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Mar 24, 2019 3:39 AM
Experimental Theologian Ford Pines and Deseretian Rebecca in Milliways
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"I dunno what an ordinator is but that sounds right."

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"They control computers and circuits according to some set of rules, I'm not sure how exactly they work. Does it connect the whole world, or only individual continents?"

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"Whole world!"

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"Wow! That must help so much with publishing information! Maybe my friend isn't wasting his time on personalized computers. -Global internet doesn't actually bring about world peace, does it?"

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"No. Not at all."

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"Oh well. People like to say that about every new hypothetical invention, but it would have been nice if it were true."

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"Do people actually like to say that? I don't think I've heard it."

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"About all sorts of things! Atomics would make the cost of war too high for anyone to accept, people wouldn't be able to hate people they saw sympathetically on television, nobody could deny that their enemies are people with particle-counters, and so on."

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"Particle-counters?"

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"Specifically Rusakov particle-counters, because the particles are attracted to people?"

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"I never heard of a Rusakov particle or a particle that was attracted to people."

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"Oh! Your world might not have discovered them yet! Souls are mostly made of them, but yours seem to be internal, and everything else they do is much subtler. People used to think they were the physical manifestation of original sin, but it was proved that the relevant measurements were being performed incorrectly. Would you like to try to determine whether your world has them?"

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"I guess if you think that sounds fun I don't mind."

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He grins. "Okay, stop me if you get bored or lost!

"So, Rusakov particles, colloquially called 'Dust' are elementary particles, like photons, anbarons, and neutrinos. They're about the size of protons and neutrons, the largest common subatomic particles. Do you know if your world has those?"

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"I think we have protons and neutrons and photons. I'm not sure about neutrinos and I don't think I've ever heard of an anbaron."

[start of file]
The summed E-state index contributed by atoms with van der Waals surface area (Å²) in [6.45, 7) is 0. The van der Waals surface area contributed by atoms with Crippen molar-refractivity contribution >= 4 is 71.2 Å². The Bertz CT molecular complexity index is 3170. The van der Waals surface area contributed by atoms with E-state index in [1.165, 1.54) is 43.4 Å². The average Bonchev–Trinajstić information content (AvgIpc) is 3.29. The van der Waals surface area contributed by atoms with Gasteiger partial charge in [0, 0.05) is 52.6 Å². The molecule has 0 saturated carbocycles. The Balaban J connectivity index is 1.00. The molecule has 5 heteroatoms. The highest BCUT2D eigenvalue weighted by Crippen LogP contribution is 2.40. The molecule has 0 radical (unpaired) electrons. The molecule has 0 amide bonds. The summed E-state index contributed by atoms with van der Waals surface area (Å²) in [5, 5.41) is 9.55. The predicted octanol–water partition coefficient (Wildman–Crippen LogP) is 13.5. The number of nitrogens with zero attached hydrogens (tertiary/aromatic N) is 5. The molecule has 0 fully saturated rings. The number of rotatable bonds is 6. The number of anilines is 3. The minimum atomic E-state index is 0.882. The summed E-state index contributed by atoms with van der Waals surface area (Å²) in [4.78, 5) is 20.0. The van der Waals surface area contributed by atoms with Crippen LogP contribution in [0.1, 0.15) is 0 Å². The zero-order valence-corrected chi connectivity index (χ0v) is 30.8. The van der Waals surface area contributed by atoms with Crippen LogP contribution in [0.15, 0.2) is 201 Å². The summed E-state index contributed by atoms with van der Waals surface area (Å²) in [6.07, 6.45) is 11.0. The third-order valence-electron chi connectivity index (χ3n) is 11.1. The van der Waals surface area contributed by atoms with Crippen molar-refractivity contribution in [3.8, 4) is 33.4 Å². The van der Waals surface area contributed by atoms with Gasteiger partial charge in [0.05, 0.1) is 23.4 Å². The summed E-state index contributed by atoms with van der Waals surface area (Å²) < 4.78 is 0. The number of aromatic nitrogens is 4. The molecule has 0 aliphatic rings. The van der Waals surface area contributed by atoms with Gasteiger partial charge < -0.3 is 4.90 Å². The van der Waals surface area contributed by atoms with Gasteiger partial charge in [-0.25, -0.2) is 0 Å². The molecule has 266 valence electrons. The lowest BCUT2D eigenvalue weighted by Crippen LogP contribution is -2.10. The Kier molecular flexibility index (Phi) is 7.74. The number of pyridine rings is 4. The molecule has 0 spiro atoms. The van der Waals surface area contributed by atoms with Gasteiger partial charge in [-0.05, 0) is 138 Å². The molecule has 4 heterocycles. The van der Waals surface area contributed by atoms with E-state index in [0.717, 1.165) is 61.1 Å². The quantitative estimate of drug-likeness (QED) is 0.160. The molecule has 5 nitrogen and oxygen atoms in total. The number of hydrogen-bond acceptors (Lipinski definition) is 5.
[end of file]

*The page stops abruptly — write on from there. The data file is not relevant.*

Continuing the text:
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"Hmm. Neutrinos are really small and difficult to observe, but I think if you have protons and neutrons, you have to have anbarons and neutrinos?

"Do you have circuits? Computers and phones run on circuits, in my world. Currents are created by anbarons traveling through wires, because they're attracted to the opposite charge of protons."

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"I think maybe you mean electrons."

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"Oh! Yes, it's a bit archaic, but they were called that before we discovered the direction of current; the direction of current is the direction anbarons travel, but was the opposite of the direction of electron travel, under the old model. But they refer to the same particle, yes."

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"If you say so!"

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"Okay, so the subatomic particles seem to be the same, which implies that at least the other elementary particles are the same? I assume you don't have emulsions for developing photos so that adults show up brighter than children? Do you have auroras, colorful lights in the night sky, usually near the poles?"

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"Adults aren't brighter than children in photos but we have auroras."

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"I'll try and remember the formula for the emulsion later if you want. Do people sometimes see cities or landscapes in the auroras, maybe while meditating or praying?"

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"I don't know why we'd want bright adults in photos? Mostly we want photos to look how the things look in real life. I don't think I've ever heard of the cities thing."

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"If the emulsion works, that would confirm that your world has the particles at least, and might let your world's theologians move on to other discoveries about them? I'm not sure why the cities wouldn't show up. I'd expect that to be difficult to successfully censor if it happened at all."

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"Theologians don't study particles."

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